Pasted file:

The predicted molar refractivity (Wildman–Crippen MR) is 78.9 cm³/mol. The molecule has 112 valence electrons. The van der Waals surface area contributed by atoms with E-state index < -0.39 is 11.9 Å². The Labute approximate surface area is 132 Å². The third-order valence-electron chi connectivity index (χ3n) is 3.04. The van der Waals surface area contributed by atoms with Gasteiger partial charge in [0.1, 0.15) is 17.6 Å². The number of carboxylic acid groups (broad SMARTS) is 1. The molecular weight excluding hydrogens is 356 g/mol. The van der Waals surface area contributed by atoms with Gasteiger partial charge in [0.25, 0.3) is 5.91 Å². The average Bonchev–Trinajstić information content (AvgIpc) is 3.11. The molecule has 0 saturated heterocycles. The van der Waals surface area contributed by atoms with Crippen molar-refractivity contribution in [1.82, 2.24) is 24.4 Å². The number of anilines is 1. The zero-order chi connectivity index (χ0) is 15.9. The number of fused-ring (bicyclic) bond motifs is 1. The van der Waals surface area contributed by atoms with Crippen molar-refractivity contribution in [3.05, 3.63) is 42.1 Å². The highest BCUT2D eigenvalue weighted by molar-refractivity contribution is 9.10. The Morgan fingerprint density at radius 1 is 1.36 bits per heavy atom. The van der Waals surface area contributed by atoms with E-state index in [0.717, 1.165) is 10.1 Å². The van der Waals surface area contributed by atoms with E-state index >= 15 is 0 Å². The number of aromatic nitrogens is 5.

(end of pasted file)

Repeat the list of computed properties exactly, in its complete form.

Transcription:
The predicted molar refractivity (Wildman–Crippen MR) is 78.9 cm³/mol. The molecule has 112 valence electrons. The van der Waals surface area contributed by atoms with E-state index < -0.39 is 11.9 Å². The Labute approximate surface area is 132 Å². The third-order valence-electron chi connectivity index (χ3n) is 3.04. The van der Waals surface area contributed by atoms with Gasteiger partial charge in [0.1, 0.15) is 17.6 Å². The number of carboxylic acid groups (broad SMARTS) is 1. The molecular weight excluding hydrogens is 356 g/mol. The van der Waals surface area contributed by atoms with Gasteiger partial charge in [0.25, 0.3) is 5.91 Å². The average Bonchev–Trinajstić information content (AvgIpc) is 3.11. The molecule has 0 saturated heterocycles. The van der Waals surface area contributed by atoms with Crippen molar-refractivity contribution in [1.82, 2.24) is 24.4 Å². The number of anilines is 1. The zero-order chi connectivity index (χ0) is 15.9. The number of fused-ring (bicyclic) bond motifs is 1. The van der Waals surface area contributed by atoms with Crippen molar-refractivity contribution in [3.05, 3.63) is 42.1 Å². The highest BCUT2D eigenvalue weighted by molar-refractivity contribution is 9.10. The Morgan fingerprint density at radius 1 is 1.36 bits per heavy atom. The van der Waals surface area contributed by atoms with E-state index in [0.717, 1.165) is 10.1 Å². The van der Waals surface area contributed by atoms with E-state index >= 15 is 0 Å². The number of aromatic nitrogens is 5.